1. The Mystery of Athena – NVIDIA
Following the theme of making learning fun for children, NVIDIA has been working on a customisable educational video game for children. The pupil controls an avatar using the tablet’s touchscreen, exploring a picturesque 3D coastal landscape based on the south of France.
The educational element comes when you interact with other characters in the world: they offer multiple-choice quizzes that the pupil can complete to gain rewards and points. These quizzes can be customised by the teachers to reflect their curriculum.
2. Galaxy Tab 4 Education – Samsung
With the education technology market booming, it would be a surprise if some of the big players in the devices market weren’t getting involved. Samsung have produced a tablet that caters especially to the needs of classrooms, called the Galaxy Tab 4 Education.
The device integrates Google Play for Education, which provides access to a host of approved teaching content. It has high-performance specifications, running Android 4.4 Kit Kat and hosts both front and rear-facing cameras. The system runs dual-band wi-fi to maximise the number of potential users.
3. Maths in Motion – Jaguar and Toshiba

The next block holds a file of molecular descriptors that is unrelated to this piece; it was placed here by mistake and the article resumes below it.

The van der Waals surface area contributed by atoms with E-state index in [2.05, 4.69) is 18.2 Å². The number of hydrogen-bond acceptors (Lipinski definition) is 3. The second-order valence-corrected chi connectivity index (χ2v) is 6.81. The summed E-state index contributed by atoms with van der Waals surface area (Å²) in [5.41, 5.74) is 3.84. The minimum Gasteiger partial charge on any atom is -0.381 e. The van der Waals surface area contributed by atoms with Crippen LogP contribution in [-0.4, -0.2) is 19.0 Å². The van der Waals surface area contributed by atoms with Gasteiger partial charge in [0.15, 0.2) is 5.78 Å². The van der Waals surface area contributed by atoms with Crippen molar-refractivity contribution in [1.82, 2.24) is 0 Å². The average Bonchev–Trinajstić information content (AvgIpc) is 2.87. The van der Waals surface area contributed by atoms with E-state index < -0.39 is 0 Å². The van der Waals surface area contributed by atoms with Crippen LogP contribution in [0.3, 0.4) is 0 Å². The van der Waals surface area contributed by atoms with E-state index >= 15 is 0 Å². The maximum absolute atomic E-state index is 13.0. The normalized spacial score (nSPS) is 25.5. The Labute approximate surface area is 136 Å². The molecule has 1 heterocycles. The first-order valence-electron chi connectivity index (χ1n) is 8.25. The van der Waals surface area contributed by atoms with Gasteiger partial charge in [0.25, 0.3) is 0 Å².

Maths in Motion, a joint initiative by Jaguar and Toshiba, encourages children to learn maths through a fun and original challenge: building an F1 racer. Open to schools around the world, pupils must use maths skills including geometry and algebra to design and build their own racing car.
The best cars from around the world then compete in a race to see which group of children has done the best job. A national final will be held at the Heritage Motor Centre, Gaydon, Warwickshire, on 24th June 2015.
4. Initio – TTS
The new National Curriculum, announced in September 2014, placed a high degree of emphasis on the new subject of computing. Tapping into this trend, Initio from TTS is a robot that can be assembled and programmed by the students themselves.
The robot features Raspberry Pi, the credit card-sized single-board computer developed to help teach basic computer science in schools. Students can design their own programme and try it out on Initio, interacting wirelessly through Wi-Fi or by loading the programme directly using a USB.
5. ExamPen – Scanning Pens
Approved by The Joint Council for Qualifications to be used in exams, this handy orange pen helps students with difficulties such as dyslexia to read and understand questions.
The scanning technology instantly comprehends written text, displaying it on a larger L.E.D. screen and reading it aloud to the student through a built-in speaker or discreetly through headphones (meaning it can be used in an exam hall with other students). The device has already been deployed in Luckley House School and Blundell’s School.